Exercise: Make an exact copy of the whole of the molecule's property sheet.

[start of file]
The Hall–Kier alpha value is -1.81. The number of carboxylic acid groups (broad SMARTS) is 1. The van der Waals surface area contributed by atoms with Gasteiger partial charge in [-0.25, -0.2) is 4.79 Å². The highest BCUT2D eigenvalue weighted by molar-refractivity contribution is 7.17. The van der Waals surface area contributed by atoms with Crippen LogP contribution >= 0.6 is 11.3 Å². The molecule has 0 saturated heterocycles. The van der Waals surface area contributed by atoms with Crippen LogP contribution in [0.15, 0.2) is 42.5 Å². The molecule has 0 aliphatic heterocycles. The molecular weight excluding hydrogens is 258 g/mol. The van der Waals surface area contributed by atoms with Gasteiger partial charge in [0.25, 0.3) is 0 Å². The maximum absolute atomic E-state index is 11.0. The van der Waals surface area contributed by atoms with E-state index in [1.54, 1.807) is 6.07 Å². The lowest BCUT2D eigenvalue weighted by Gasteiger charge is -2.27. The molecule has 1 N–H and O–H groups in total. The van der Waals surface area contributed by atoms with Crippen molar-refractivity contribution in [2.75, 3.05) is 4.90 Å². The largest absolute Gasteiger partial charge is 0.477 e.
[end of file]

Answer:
The Hall–Kier alpha value is -1.81. The number of carboxylic acid groups (broad SMARTS) is 1. The van der Waals surface area contributed by atoms with Gasteiger partial charge in [-0.25, -0.2) is 4.79 Å². The highest BCUT2D eigenvalue weighted by molar-refractivity contribution is 7.17. The van der Waals surface area contributed by atoms with Crippen LogP contribution >= 0.6 is 11.3 Å². The molecule has 0 saturated heterocycles. The van der Waals surface area contributed by atoms with Crippen LogP contribution in [0.15, 0.2) is 42.5 Å². The molecule has 0 aliphatic heterocycles. The molecular weight excluding hydrogens is 258 g/mol. The van der Waals surface area contributed by atoms with Gasteiger partial charge in [0.25, 0.3) is 0 Å². The maximum absolute atomic E-state index is 11.0. The van der Waals surface area contributed by atoms with E-state index in [1.54, 1.807) is 6.07 Å². The lowest BCUT2D eigenvalue weighted by Gasteiger charge is -2.27. The molecule has 1 N–H and O–H groups in total. The van der Waals surface area contributed by atoms with Crippen molar-refractivity contribution in [2.75, 3.05) is 4.90 Å². The largest absolute Gasteiger partial charge is 0.477 e.